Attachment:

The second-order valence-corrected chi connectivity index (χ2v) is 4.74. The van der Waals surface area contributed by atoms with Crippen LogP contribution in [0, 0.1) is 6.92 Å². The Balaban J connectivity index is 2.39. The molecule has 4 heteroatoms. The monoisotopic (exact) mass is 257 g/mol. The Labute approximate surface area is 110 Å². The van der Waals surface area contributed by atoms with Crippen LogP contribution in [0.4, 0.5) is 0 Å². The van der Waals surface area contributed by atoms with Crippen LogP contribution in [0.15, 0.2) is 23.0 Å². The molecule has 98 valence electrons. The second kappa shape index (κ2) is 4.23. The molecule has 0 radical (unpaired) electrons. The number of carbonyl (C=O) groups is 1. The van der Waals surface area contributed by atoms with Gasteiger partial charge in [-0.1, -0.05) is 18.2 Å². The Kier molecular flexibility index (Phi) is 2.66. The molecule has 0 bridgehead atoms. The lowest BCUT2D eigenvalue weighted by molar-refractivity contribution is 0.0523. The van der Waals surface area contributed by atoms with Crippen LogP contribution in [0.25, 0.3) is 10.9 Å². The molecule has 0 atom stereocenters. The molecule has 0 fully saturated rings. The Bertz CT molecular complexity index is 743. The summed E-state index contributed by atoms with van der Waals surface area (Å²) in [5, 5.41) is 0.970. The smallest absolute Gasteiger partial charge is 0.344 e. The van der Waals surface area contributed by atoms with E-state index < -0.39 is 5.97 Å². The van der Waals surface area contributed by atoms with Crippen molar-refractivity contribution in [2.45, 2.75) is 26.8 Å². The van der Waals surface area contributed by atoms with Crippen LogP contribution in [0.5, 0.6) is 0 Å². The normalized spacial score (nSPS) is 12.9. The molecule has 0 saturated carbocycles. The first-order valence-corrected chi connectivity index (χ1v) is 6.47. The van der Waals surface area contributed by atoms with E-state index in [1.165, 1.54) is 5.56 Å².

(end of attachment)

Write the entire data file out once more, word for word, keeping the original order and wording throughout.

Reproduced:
The second-order valence-corrected chi connectivity index (χ2v) is 4.74. The van der Waals surface area contributed by atoms with Crippen LogP contribution in [0, 0.1) is 6.92 Å². The Balaban J connectivity index is 2.39. The molecule has 4 heteroatoms. The monoisotopic (exact) mass is 257 g/mol. The Labute approximate surface area is 110 Å². The van der Waals surface area contributed by atoms with Crippen LogP contribution in [0.4, 0.5) is 0 Å². The van der Waals surface area contributed by atoms with Crippen LogP contribution in [0.15, 0.2) is 23.0 Å². The molecule has 98 valence electrons. The second kappa shape index (κ2) is 4.23. The molecule has 0 radical (unpaired) electrons. The number of carbonyl (C=O) groups is 1. The van der Waals surface area contributed by atoms with Gasteiger partial charge in [-0.1, -0.05) is 18.2 Å². The Kier molecular flexibility index (Phi) is 2.66. The molecule has 0 bridgehead atoms. The lowest BCUT2D eigenvalue weighted by molar-refractivity contribution is 0.0523. The van der Waals surface area contributed by atoms with Crippen LogP contribution in [0.25, 0.3) is 10.9 Å². The molecule has 0 atom stereocenters. The molecule has 0 fully saturated rings. The Bertz CT molecular complexity index is 743. The summed E-state index contributed by atoms with van der Waals surface area (Å²) in [5, 5.41) is 0.970. The smallest absolute Gasteiger partial charge is 0.344 e. The van der Waals surface area contributed by atoms with E-state index < -0.39 is 5.97 Å². The van der Waals surface area contributed by atoms with Crippen molar-refractivity contribution in [2.45, 2.75) is 26.8 Å². The van der Waals surface area contributed by atoms with Crippen LogP contribution in [0.5, 0.6) is 0 Å². The normalized spacial score (nSPS) is 12.9. The molecule has 0 saturated carbocycles. The first-order valence-corrected chi connectivity index (χ1v) is 6.47. The van der Waals surface area contributed by atoms with E-state index in [1.165, 1.54) is 5.56 Å².